“They gave me a pen – why didn’t they give me a hammer and nails?”
“When I arrived today and I was greeted by strudel, it could only be a Jewish event;
I felt immediately at home!”
On a bright Sunday morning, a group of strangers arrived at the Edinburgh Jewish Community Centre not knowing what to expect from SCoJeC's invitation to share their personal experience of immigration as part of Scottish Refugee Week. Everyone was welcomed at the door with a plate full of strudel and ushered into the Community Centre to the strains of traditional Jewish music by a live band. Tours were available for those who had never seen a synagogue before, along with the opportunity to ask questions about Judaism and the Edinburgh community. Tea was served, and the stories had already started flowing as the guests took their seats around the lace-covered tables and got to know one another.
One woman told us how her grandfather had run the Jews’ Temporary Shelter in London for fifty years – and now, as she works with charities for the homeless in Edinburgh, she thinks of his legacy. Several of the participants talked about the accidents of love, war, or study that had brought them to Scotland. One woman, none of whose family spoke any English, had been evacuated by the British forces from Kosovo in 1999, and “plonked down in Glasgow”. An African woman had met a Scotsman and followed him to Edinburgh but still wasn’t sure about whether she wanted to be here or not. Another found herself here after someone had told her about a course in Edinburgh. One participant had escaped from the Nazis as a baby, and another’s mother came to Britain on the last train to leave Berlin before the start of the Second World War.
One lady from Leith had passed the synagogue building many times and often wondered what went on inside – so when she saw the event advertised in the paper she decided to come. She told us her own migration story: she had very clear memories of the horrors of being evacuated with her two sisters to a home where they weren’t given enough to eat but hadn’t wanted to worry their mother by telling her about the situation.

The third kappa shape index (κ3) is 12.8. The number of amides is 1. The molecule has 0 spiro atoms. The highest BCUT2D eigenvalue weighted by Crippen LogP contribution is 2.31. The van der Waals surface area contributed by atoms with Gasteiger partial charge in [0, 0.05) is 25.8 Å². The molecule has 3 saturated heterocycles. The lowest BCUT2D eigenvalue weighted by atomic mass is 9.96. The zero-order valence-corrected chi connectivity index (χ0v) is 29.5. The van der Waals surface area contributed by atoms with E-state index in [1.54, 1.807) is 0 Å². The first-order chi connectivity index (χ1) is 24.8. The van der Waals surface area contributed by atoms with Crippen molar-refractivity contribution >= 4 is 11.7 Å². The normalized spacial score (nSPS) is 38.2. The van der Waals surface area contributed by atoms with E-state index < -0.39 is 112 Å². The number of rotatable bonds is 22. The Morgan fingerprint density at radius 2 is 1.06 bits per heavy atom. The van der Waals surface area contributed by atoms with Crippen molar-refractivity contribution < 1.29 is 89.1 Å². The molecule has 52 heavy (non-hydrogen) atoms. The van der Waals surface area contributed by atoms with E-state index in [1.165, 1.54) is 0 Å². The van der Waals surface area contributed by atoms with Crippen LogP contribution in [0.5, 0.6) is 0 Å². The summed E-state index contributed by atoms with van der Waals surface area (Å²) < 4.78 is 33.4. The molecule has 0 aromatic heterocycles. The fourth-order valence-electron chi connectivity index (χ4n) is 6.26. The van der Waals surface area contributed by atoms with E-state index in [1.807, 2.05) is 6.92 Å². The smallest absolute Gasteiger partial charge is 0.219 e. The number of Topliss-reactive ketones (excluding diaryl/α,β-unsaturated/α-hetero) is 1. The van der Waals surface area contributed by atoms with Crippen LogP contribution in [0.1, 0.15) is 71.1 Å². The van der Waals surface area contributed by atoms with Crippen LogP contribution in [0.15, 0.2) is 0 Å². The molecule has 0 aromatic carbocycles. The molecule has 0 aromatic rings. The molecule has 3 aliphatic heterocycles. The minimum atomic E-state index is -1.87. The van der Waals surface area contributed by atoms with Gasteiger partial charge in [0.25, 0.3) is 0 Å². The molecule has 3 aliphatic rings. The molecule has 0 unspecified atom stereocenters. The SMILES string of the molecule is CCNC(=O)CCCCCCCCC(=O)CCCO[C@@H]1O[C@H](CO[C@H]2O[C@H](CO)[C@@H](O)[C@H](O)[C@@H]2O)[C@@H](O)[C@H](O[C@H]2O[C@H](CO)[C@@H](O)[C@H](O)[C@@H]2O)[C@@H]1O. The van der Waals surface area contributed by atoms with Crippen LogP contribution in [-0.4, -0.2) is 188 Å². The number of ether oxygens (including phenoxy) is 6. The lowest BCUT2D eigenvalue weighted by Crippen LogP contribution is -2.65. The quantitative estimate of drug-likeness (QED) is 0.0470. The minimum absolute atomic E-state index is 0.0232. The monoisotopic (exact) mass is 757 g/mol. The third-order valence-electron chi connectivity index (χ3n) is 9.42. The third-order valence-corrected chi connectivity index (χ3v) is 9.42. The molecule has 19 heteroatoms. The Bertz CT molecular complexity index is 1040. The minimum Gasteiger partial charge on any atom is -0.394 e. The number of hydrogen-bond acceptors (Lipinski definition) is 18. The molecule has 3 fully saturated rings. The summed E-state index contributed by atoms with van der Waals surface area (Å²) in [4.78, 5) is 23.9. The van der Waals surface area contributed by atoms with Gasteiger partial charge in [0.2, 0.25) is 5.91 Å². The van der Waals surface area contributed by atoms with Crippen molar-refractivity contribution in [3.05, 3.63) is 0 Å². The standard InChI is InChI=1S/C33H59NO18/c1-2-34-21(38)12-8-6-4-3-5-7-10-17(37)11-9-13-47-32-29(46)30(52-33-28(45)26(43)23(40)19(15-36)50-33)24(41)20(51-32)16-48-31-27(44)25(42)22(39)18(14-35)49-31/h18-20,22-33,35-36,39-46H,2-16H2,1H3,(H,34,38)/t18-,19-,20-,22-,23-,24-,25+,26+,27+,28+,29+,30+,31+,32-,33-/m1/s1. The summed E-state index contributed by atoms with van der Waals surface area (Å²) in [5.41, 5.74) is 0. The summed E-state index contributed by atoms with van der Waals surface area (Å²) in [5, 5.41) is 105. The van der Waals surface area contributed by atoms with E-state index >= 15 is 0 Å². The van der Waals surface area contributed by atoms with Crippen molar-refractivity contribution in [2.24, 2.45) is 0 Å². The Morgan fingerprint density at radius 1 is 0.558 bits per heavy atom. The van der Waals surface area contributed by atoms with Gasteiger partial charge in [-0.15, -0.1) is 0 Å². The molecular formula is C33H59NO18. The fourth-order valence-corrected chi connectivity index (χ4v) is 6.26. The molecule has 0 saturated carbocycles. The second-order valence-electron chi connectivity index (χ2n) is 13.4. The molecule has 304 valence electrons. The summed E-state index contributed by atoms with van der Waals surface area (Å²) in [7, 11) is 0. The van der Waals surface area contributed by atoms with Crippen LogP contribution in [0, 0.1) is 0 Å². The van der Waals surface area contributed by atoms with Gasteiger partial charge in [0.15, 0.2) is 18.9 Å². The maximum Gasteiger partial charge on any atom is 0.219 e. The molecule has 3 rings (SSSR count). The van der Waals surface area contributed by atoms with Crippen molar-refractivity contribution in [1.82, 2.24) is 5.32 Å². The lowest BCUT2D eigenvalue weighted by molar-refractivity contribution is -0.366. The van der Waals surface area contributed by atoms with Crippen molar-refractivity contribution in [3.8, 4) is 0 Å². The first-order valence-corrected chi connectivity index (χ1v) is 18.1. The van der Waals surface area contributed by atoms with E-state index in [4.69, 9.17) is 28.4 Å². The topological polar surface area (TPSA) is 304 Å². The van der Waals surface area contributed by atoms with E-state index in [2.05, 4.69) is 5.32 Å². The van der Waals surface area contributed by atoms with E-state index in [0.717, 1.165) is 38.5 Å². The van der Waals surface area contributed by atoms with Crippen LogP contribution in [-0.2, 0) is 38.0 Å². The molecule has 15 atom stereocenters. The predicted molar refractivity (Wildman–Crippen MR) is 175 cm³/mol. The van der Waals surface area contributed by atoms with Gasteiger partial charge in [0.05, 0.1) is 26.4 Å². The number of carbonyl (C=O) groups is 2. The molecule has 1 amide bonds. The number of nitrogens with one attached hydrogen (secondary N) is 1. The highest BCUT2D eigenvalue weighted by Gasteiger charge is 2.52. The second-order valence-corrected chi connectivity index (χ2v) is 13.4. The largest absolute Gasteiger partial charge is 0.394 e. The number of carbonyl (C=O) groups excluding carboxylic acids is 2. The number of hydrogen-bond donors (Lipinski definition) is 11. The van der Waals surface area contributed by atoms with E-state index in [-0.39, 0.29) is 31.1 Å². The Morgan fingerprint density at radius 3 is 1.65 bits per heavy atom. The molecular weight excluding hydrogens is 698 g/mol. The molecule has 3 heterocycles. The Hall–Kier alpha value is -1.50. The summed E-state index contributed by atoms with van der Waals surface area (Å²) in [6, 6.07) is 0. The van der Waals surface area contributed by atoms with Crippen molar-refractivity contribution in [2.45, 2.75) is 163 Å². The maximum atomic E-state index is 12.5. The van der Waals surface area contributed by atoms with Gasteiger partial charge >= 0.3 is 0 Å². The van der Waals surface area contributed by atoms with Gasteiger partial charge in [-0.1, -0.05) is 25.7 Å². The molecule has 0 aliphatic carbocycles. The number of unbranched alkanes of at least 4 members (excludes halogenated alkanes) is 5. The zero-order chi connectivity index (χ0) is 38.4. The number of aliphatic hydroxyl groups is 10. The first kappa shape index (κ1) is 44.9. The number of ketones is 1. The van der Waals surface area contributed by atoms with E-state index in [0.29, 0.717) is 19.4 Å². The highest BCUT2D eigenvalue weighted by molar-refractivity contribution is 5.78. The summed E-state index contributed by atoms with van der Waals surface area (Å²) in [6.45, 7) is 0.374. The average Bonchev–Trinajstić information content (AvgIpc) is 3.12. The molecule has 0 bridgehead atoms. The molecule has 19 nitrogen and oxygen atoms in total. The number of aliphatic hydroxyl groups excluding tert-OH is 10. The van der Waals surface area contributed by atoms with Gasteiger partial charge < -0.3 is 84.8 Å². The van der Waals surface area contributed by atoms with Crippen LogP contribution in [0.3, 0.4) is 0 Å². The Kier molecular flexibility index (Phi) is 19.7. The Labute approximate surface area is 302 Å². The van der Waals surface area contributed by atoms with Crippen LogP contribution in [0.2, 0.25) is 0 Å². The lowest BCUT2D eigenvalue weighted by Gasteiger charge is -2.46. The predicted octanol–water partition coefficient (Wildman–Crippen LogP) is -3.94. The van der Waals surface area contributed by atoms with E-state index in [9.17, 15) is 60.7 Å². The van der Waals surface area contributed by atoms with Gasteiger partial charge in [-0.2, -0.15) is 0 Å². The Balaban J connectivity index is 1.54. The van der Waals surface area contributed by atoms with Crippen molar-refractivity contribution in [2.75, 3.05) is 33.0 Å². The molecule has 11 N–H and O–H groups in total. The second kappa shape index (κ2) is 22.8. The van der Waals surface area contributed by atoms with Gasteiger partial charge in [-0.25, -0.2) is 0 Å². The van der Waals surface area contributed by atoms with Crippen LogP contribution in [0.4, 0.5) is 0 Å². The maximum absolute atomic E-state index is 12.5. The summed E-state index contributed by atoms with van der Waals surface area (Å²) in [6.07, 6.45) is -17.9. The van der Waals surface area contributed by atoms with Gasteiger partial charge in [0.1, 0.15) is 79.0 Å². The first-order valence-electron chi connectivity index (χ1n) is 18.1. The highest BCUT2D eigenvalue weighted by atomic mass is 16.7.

And two women had lived in Edinburgh for decades not knowing one another, but when they were paired up at the beginning of the workshop they suddenly realised they had been in the same class at school fifty years before!
After a short introduction game, the three tutors led workshops throughout the day exploring different approaches to storytelling: creative non-fiction, fiction, and poetry. Ellen Galford, J. David Simons, and Tracey S. Rosenberg worked with the participants to draw out old family stories and memories of their own migrant experience. The stories that emerged were fascinating and moving, inspiring conversations that spilled over into a delicious kosher lunch. The environment was welcoming and allowed the participants easily to open up to one another and share their own personal stories. An overwhelming respect for unique perspectives created an enthusiastic atmosphere throughout the day.
Reflecting on the day, one participant told us “It was my first experience writing in English. I am grateful for the kindness and hospitality here; we are just strangers and we have been welcomed here greatly.” “I’ve been busy with all my work,” said another. “I didn’t have a chance for two or three years to listen to my heart and express myself and go back over what I’ve been through.”
"Isn't it that people make the event happen?" said a third participant who e-mailed to thank us for having held the workshop. "And on Sunday I was lucky to meet people coming from different countries with various backgrounds, experiences and reasons. Some of them came to the workshop to share their migration stories, there were some who wanted to overstep their anxieties in writing, there were also people who wanted to figure out how to build characters, stories and discover other peculiar things about writing. It is quite unbelievable but it seems that all these needs were satisfied!"
Many thanks to the Scottish Refugee Council for supporting this event, and to participants Sara Frizzell and Christina Neuwirth for contributing to this report.